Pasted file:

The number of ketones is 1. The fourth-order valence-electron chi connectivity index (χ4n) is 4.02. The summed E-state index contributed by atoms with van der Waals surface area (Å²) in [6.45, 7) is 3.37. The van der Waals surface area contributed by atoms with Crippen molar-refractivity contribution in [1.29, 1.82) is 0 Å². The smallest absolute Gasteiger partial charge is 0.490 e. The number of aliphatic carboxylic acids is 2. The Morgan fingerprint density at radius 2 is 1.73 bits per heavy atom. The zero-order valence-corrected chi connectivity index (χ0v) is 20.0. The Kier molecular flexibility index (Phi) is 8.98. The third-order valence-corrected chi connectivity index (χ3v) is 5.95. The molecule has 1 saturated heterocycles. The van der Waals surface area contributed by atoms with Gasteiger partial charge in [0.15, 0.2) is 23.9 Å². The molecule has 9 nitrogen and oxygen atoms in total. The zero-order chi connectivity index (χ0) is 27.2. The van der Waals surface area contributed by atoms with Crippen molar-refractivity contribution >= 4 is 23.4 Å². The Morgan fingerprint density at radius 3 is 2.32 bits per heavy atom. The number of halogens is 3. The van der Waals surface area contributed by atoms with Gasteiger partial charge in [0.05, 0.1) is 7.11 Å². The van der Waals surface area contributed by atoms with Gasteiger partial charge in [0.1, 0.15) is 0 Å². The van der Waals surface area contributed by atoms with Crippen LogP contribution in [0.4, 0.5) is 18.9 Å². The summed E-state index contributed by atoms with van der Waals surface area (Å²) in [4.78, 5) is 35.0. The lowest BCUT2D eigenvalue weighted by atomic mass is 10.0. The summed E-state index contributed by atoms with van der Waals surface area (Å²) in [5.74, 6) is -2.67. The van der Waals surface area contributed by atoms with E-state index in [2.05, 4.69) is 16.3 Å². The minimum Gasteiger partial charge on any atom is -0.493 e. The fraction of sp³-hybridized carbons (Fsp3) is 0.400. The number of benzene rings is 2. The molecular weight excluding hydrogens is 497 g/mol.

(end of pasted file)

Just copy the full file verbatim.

The number of ketones is 1. The fourth-order valence-electron chi connectivity index (χ4n) is 4.02. The summed E-state index contributed by atoms with van der Waals surface area (Å²) in [6.45, 7) is 3.37. The van der Waals surface area contributed by atoms with Crippen molar-refractivity contribution in [1.29, 1.82) is 0 Å². The smallest absolute Gasteiger partial charge is 0.490 e. The number of aliphatic carboxylic acids is 2. The Morgan fingerprint density at radius 2 is 1.73 bits per heavy atom. The zero-order valence-corrected chi connectivity index (χ0v) is 20.0. The Kier molecular flexibility index (Phi) is 8.98. The third-order valence-corrected chi connectivity index (χ3v) is 5.95. The molecule has 1 saturated heterocycles. The van der Waals surface area contributed by atoms with Gasteiger partial charge in [0.15, 0.2) is 23.9 Å². The molecule has 9 nitrogen and oxygen atoms in total. The zero-order chi connectivity index (χ0) is 27.2. The van der Waals surface area contributed by atoms with Crippen molar-refractivity contribution >= 4 is 23.4 Å². The Morgan fingerprint density at radius 3 is 2.32 bits per heavy atom. The number of halogens is 3. The van der Waals surface area contributed by atoms with Gasteiger partial charge in [0.05, 0.1) is 7.11 Å². The van der Waals surface area contributed by atoms with Gasteiger partial charge in [0.1, 0.15) is 0 Å². The van der Waals surface area contributed by atoms with Crippen LogP contribution in [0.4, 0.5) is 18.9 Å². The summed E-state index contributed by atoms with van der Waals surface area (Å²) in [4.78, 5) is 35.0. The lowest BCUT2D eigenvalue weighted by atomic mass is 10.0. The summed E-state index contributed by atoms with van der Waals surface area (Å²) in [5.74, 6) is -2.67. The van der Waals surface area contributed by atoms with E-state index in [2.05, 4.69) is 16.3 Å². The minimum Gasteiger partial charge on any atom is -0.493 e. The fraction of sp³-hybridized carbons (Fsp3) is 0.400. The number of benzene rings is 2. The molecular weight excluding hydrogens is 497 g/mol.